• The textiles sector in India, primarily dominated by the unorganized and small players, had taken a major hit with demonetization and the implementation of the goods and services tax (GST).
  • Global Policies: According to the WTO’s Agreement on Subsidies and Countervailing Measures, a country needs to phase out export subsidies for a product as it achieves export competitiveness, defined as 3.25% share in world trade, and the per-capita income reaches more than $1,000 per annum.
  • As per this agreement, India is under pressure to end export subsidy for the textiles sector by 2018.
  • This implies that the existing subsidy schemes including the Merchandise Export from India Scheme (MEIS) and the Export Promotion Capital Goods (EPCG) Scheme will get affected by the same.
  • Demand for MMF: Globally, manmade textiles and garments are in high demand, with the ratio of cotton-to-manmade-fibre consumption at 30:70.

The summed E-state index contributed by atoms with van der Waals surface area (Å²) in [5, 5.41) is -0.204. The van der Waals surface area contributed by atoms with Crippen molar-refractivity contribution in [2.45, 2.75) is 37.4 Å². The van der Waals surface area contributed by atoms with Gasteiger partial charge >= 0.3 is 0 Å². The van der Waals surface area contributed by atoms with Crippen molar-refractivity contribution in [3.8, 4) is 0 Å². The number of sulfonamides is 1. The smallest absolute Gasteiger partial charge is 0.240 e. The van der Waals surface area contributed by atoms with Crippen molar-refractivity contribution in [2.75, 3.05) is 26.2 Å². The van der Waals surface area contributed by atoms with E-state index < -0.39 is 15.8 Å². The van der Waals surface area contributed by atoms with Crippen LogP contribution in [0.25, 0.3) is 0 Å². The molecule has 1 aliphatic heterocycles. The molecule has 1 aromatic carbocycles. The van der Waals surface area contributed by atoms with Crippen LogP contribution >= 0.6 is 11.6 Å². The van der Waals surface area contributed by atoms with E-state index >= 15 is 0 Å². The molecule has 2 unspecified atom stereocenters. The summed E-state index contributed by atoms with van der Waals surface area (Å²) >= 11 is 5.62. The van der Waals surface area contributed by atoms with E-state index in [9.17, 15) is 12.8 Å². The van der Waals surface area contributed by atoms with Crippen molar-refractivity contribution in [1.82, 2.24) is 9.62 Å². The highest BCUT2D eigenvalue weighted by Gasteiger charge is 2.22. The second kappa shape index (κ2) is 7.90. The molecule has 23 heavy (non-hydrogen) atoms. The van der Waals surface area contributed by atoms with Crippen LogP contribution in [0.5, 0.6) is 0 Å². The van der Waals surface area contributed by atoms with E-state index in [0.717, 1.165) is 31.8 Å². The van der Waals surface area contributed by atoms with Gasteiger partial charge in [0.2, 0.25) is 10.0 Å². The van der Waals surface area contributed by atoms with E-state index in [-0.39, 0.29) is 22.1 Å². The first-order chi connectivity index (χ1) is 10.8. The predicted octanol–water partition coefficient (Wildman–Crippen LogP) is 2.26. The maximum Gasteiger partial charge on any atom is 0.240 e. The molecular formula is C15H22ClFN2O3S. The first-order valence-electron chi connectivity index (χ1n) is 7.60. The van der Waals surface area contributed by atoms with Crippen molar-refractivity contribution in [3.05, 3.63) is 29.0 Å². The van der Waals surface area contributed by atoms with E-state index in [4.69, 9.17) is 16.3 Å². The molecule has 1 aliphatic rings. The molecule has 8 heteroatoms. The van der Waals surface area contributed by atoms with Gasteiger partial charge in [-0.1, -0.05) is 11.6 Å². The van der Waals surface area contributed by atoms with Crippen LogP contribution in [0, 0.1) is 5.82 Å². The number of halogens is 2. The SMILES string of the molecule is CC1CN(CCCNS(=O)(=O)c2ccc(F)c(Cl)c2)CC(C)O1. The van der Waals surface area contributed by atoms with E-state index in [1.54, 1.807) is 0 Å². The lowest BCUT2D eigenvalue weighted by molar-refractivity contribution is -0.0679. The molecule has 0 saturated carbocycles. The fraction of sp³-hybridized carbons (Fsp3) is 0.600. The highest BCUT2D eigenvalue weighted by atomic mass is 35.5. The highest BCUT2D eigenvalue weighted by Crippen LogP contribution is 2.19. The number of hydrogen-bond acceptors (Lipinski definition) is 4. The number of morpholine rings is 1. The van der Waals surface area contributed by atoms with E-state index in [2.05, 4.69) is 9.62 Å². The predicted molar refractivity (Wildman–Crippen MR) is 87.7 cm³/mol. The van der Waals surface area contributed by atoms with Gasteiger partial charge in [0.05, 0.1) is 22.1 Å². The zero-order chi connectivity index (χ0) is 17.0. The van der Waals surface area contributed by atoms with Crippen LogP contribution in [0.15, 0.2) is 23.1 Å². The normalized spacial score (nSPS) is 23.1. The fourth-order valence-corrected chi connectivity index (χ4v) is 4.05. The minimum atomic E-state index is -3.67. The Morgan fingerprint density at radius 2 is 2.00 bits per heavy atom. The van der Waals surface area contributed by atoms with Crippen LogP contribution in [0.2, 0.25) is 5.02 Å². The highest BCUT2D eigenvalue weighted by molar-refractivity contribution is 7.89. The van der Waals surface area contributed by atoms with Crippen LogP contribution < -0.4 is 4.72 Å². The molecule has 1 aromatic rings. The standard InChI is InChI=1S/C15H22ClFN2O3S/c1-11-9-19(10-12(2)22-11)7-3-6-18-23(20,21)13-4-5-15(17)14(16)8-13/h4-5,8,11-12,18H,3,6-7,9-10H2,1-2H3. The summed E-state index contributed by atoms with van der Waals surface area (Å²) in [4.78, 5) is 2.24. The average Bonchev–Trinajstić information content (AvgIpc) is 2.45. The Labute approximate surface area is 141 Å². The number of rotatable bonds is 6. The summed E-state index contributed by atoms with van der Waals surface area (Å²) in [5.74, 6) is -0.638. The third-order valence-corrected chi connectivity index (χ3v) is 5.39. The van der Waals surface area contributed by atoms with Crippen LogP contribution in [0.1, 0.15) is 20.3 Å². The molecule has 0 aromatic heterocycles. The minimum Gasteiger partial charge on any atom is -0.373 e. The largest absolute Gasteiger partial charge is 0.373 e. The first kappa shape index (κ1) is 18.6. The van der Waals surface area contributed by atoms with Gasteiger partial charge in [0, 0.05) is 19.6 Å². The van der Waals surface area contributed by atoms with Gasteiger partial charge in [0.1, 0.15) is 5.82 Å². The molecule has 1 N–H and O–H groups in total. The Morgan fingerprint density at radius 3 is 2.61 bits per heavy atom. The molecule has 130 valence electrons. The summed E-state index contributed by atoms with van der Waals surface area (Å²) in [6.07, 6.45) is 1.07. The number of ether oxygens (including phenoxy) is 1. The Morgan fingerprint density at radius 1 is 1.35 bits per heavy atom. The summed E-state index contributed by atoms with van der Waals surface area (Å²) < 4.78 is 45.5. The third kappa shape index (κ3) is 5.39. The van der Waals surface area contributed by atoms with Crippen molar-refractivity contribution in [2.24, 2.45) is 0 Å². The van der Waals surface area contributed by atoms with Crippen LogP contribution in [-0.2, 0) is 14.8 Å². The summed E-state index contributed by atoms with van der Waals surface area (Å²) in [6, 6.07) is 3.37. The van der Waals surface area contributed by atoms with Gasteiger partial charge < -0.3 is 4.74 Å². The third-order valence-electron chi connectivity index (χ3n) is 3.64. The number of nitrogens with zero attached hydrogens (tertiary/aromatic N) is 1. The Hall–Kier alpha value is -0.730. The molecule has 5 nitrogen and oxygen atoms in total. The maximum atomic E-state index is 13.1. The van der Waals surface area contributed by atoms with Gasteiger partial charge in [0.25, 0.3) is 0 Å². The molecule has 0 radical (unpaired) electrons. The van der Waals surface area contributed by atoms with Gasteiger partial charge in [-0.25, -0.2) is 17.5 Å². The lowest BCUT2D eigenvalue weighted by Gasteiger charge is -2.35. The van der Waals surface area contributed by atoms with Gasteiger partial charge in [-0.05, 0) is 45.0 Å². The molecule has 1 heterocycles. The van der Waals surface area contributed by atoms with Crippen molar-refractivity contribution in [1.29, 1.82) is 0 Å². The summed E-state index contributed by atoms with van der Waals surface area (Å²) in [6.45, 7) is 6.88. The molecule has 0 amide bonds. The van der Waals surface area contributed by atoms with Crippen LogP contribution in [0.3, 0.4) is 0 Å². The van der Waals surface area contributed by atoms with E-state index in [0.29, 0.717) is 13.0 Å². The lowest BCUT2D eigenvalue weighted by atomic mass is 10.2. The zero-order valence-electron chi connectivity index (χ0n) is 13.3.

• India, despite being the second-largest textiles exporter in the world, lags in this category because of unavailability of manmade fibres at competitive prices.
  • Free-trade pacts: like the South Asia Free Trade Agreement (SAFTA) have led to intense competition from countries like Bangladesh which have zero-duty access to the Indian market. The government should take a re-look at such pacts and try to work out a solution.
  • The government should aim at driving scale across the textiles value chain by encouraging large investment, consolidation of firms and enlargement of clusters.
  • Impact of recent reforms: The sector went through a phase of stagnating exports, demonetisation, bank restructuring and implementation of the Goods and Services Tax (GST).